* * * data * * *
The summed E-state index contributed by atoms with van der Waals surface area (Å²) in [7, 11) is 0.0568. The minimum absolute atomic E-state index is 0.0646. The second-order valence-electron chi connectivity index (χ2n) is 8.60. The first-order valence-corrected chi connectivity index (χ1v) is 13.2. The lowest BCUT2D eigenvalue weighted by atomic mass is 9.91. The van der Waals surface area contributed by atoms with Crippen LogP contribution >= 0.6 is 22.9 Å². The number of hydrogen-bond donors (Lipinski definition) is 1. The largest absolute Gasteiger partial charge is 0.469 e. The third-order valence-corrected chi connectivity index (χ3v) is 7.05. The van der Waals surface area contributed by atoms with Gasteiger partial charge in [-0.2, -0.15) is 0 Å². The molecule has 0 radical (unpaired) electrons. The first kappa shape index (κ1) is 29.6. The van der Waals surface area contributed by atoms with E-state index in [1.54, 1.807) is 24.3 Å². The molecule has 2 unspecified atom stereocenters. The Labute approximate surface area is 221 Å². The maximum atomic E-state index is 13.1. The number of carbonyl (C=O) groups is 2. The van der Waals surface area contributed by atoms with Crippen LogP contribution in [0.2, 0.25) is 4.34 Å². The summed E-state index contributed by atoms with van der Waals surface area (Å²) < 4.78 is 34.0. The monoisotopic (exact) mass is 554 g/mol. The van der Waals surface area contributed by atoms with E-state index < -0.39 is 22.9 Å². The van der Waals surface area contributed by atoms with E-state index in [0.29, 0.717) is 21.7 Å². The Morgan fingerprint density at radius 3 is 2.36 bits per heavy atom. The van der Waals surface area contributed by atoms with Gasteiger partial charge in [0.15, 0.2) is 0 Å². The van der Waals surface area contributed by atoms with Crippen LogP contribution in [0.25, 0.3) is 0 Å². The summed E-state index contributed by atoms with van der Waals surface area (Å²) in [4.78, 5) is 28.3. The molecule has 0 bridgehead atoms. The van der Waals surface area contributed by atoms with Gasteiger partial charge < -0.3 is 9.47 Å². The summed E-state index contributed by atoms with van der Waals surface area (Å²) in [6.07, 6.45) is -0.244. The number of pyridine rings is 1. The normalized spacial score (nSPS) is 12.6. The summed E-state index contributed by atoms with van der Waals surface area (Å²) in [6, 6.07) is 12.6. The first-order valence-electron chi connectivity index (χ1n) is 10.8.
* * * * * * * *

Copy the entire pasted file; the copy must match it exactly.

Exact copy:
The summed E-state index contributed by atoms with van der Waals surface area (Å²) in [7, 11) is 0.0568. The minimum absolute atomic E-state index is 0.0646. The second-order valence-electron chi connectivity index (χ2n) is 8.60. The first-order valence-corrected chi connectivity index (χ1v) is 13.2. The lowest BCUT2D eigenvalue weighted by atomic mass is 9.91. The van der Waals surface area contributed by atoms with Crippen LogP contribution >= 0.6 is 22.9 Å². The number of hydrogen-bond donors (Lipinski definition) is 1. The largest absolute Gasteiger partial charge is 0.469 e. The third-order valence-corrected chi connectivity index (χ3v) is 7.05. The van der Waals surface area contributed by atoms with Gasteiger partial charge in [-0.2, -0.15) is 0 Å². The molecule has 0 radical (unpaired) electrons. The first kappa shape index (κ1) is 29.6. The van der Waals surface area contributed by atoms with E-state index in [1.54, 1.807) is 24.3 Å². The molecule has 2 unspecified atom stereocenters. The Labute approximate surface area is 221 Å². The maximum atomic E-state index is 13.1. The number of carbonyl (C=O) groups is 2. The van der Waals surface area contributed by atoms with Crippen LogP contribution in [0.2, 0.25) is 4.34 Å². The summed E-state index contributed by atoms with van der Waals surface area (Å²) < 4.78 is 34.0. The monoisotopic (exact) mass is 554 g/mol. The van der Waals surface area contributed by atoms with E-state index < -0.39 is 22.9 Å². The van der Waals surface area contributed by atoms with E-state index in [0.29, 0.717) is 21.7 Å². The Morgan fingerprint density at radius 3 is 2.36 bits per heavy atom. The van der Waals surface area contributed by atoms with Gasteiger partial charge in [0.15, 0.2) is 0 Å². The van der Waals surface area contributed by atoms with Crippen LogP contribution in [0.25, 0.3) is 0 Å². The summed E-state index contributed by atoms with van der Waals surface area (Å²) in [4.78, 5) is 28.3. The molecule has 0 bridgehead atoms. The van der Waals surface area contributed by atoms with Gasteiger partial charge < -0.3 is 9.47 Å². The summed E-state index contributed by atoms with van der Waals surface area (Å²) in [6.07, 6.45) is -0.244. The number of pyridine rings is 1. The normalized spacial score (nSPS) is 12.6. The summed E-state index contributed by atoms with van der Waals surface area (Å²) in [6, 6.07) is 12.6. The first-order valence-electron chi connectivity index (χ1n) is 10.8.